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NPR

Quran Burnings Complicate U.S. Role In Afghanistan

After U.S. military officers in Afghanistan accidentally burned Qurans while disposing of other Islamic texts, two American military officers were killed and protests broke out throughout the country. The violent responses have raised concerns about the U.S. strategy.
NPR

After Quran Burnings, U.S. To Review Afghan Mission

The deadly violence in Afghanistan over the burning of Qurans by the U.S. military has brought the American-led NATO mission to a crossroads. Among the dead have been four Americans — two of them by an Afghan policeman inside a supposedly highly secure government ministry building. The U.S. pulled all its advisers from those ministries.
NPR

Obama Gets Heat For Koran Burning Apology

Obama administration officials sent apologies after fatal riots broke out in Afghanistan, following the burning of Korans. But was saying sorry necessary? Host Michel Martin talks with two Muslim Americans with differing views: Arsalan Iftikhar, author of Islamic Pacifism, and Asra Nomani, who trains the U.S. military on cultural sensitivity.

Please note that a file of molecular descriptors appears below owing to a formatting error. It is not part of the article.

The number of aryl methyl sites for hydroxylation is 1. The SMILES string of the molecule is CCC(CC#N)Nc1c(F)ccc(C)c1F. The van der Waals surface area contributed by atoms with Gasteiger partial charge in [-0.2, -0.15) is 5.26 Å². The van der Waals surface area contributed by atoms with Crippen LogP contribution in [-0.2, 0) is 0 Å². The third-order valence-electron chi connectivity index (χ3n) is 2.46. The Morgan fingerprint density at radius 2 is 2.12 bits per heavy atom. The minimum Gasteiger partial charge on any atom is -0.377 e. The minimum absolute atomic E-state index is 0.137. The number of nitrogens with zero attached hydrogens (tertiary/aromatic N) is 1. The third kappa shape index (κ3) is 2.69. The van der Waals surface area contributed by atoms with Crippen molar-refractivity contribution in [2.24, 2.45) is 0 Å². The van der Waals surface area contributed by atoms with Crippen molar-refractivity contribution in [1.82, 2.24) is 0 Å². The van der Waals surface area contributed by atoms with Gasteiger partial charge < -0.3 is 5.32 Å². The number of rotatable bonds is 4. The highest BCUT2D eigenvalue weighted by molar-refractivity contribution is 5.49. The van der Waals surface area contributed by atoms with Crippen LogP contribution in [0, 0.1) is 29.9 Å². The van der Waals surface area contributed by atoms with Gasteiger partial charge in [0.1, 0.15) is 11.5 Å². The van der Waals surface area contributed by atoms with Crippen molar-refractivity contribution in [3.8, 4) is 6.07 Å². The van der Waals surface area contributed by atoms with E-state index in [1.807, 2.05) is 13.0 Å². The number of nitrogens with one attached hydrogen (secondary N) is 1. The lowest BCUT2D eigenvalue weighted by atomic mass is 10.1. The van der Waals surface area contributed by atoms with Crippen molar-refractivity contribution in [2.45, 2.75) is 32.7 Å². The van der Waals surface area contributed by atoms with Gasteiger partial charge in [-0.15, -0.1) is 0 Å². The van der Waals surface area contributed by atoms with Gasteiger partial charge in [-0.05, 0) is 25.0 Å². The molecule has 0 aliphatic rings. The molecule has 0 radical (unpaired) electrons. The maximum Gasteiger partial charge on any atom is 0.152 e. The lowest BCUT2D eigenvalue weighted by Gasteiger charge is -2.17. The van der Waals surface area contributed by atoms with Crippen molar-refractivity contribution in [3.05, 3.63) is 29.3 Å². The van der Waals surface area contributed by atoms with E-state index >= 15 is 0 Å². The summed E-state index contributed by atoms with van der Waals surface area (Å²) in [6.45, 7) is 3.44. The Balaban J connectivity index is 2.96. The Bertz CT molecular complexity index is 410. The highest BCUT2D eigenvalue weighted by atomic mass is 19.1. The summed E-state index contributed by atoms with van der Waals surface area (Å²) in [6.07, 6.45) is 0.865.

NPR

Afghan Violence Raises Questions About U.S. Strategy

The U.S. military plans to steadily wind down its role in Afghanistan over the next three years. But with the recent attacks against U.S. forces, will the military have to revise its approach?
NPR

US Strategy In Afghanistan Questioned Amid Violence

Recent events in Afghanistan, including violence since the inadvertent burning of Qurans and the murder of two American officers in Kabul, are challenging core assumptions of US strategy in Afghanistan. The Obama administration has planned to wind down US involvement in the war by training Afghan forces to take over the mission. Whether the Afghans and Americans can even trust each other is now being questioned.

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